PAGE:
One would hope that voters will make their decision on the merits, or demerits, of the measure rather than on the number and size of advertisements, signs and fliers. But with busy lives and insufficient bandwidth to grasp highly complex land-use issues, voters may be influenced by more simple messages.
In addition to the magnitude of local political spending, the Greenheart committee contributed to the re-election campaigns of the three City Council incumbents, who, if elected, would be making critical decisions regarding the proposed Greenheart development.
Those contributions were not cash, but assistance in the form of producing and mailing slate cards to defeat Measure M and re-elect the incumbents, and hiring a paid canvasser that handed out the candidates' "campaign literature." These "nonmonetary" contributions had an estimated value of about $900 for each of the candidates, according to a campaign finance filing by Greenheart on Oct. 7.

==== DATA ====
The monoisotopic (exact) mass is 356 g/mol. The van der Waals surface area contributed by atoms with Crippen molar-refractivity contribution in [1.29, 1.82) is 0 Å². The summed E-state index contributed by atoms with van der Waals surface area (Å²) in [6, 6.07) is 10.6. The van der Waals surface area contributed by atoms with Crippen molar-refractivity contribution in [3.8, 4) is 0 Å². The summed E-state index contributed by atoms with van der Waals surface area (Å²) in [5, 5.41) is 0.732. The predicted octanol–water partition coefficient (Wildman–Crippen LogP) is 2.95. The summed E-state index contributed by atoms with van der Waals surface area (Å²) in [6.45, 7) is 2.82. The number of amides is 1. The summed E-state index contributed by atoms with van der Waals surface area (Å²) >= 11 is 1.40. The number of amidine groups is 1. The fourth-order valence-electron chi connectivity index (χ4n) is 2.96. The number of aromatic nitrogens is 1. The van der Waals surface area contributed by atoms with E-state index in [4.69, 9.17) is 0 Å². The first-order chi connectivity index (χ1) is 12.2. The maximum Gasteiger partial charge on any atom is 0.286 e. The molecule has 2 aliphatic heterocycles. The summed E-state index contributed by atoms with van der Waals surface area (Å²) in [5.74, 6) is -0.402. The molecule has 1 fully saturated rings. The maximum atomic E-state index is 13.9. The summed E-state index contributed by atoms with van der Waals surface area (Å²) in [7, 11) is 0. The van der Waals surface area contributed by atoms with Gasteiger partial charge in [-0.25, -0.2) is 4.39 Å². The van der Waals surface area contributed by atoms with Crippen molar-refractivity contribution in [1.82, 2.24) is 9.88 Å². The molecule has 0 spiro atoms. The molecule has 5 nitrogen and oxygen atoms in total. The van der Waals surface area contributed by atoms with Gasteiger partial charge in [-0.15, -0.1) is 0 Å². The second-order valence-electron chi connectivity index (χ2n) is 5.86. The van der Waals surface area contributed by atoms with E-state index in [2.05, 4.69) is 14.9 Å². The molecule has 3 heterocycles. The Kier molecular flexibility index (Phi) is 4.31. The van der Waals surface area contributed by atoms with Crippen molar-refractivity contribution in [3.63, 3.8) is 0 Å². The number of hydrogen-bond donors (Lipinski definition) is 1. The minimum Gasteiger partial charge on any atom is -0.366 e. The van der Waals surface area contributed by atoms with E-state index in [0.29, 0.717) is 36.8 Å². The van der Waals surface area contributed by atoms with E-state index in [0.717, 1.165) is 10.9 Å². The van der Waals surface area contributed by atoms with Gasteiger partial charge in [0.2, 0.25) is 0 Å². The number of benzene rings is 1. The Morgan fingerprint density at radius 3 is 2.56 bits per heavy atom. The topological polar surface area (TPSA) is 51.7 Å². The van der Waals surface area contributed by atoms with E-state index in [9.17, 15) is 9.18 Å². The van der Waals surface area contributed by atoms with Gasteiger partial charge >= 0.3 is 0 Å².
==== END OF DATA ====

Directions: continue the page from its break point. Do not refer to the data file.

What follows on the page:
Greenheart's political committee is independent and did not need the candidates' approval to hand out the fliers, but at least in the case of incumbents Rich Cline and Peter Ohtaki, received their consent.
"When the Committee learned that (Kirsten) Keith preferred not to have her flyers handed out by the Committee, they immediately stopped," Bob Burke, principal with Greenheart Land Co., said in an email.
Although she has accepted donations from other developers, we think Ms. Keith made the right decision here. It's just not a good idea for candidates who, if elected, will be making consequential decisions about the Greenheart complex to be receiving the developer's campaign assistance, however small, if they can stop it.
This story contains 357 words.
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